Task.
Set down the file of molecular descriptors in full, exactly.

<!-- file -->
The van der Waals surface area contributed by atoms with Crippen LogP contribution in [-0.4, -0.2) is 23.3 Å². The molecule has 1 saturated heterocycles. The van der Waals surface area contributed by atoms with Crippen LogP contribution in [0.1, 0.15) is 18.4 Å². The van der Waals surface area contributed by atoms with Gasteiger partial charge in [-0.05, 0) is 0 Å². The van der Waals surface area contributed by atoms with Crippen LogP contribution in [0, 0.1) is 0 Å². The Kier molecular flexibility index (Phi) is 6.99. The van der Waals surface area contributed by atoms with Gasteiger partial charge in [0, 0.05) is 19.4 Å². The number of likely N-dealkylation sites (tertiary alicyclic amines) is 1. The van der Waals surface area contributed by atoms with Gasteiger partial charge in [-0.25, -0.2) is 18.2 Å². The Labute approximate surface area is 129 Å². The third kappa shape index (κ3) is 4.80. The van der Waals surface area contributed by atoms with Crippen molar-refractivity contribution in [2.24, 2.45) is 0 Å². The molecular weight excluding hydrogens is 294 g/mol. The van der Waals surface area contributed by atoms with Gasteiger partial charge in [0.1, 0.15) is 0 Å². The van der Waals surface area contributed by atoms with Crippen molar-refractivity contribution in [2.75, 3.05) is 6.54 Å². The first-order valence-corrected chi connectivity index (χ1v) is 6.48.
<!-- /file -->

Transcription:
The van der Waals surface area contributed by atoms with Crippen LogP contribution in [-0.4, -0.2) is 23.3 Å². The molecule has 1 saturated heterocycles. The van der Waals surface area contributed by atoms with Crippen LogP contribution in [0.1, 0.15) is 18.4 Å². The van der Waals surface area contributed by atoms with Gasteiger partial charge in [-0.05, 0) is 0 Å². The van der Waals surface area contributed by atoms with Crippen LogP contribution in [0, 0.1) is 0 Å². The Kier molecular flexibility index (Phi) is 6.99. The van der Waals surface area contributed by atoms with Gasteiger partial charge in [0, 0.05) is 19.4 Å². The number of likely N-dealkylation sites (tertiary alicyclic amines) is 1. The van der Waals surface area contributed by atoms with Gasteiger partial charge in [-0.25, -0.2) is 18.2 Å². The Labute approximate surface area is 129 Å². The third kappa shape index (κ3) is 4.80. The van der Waals surface area contributed by atoms with Crippen molar-refractivity contribution in [2.24, 2.45) is 0 Å². The molecular weight excluding hydrogens is 294 g/mol. The van der Waals surface area contributed by atoms with Gasteiger partial charge in [0.1, 0.15) is 0 Å². The van der Waals surface area contributed by atoms with Crippen molar-refractivity contribution in [2.75, 3.05) is 6.54 Å². The first-order valence-corrected chi connectivity index (χ1v) is 6.48.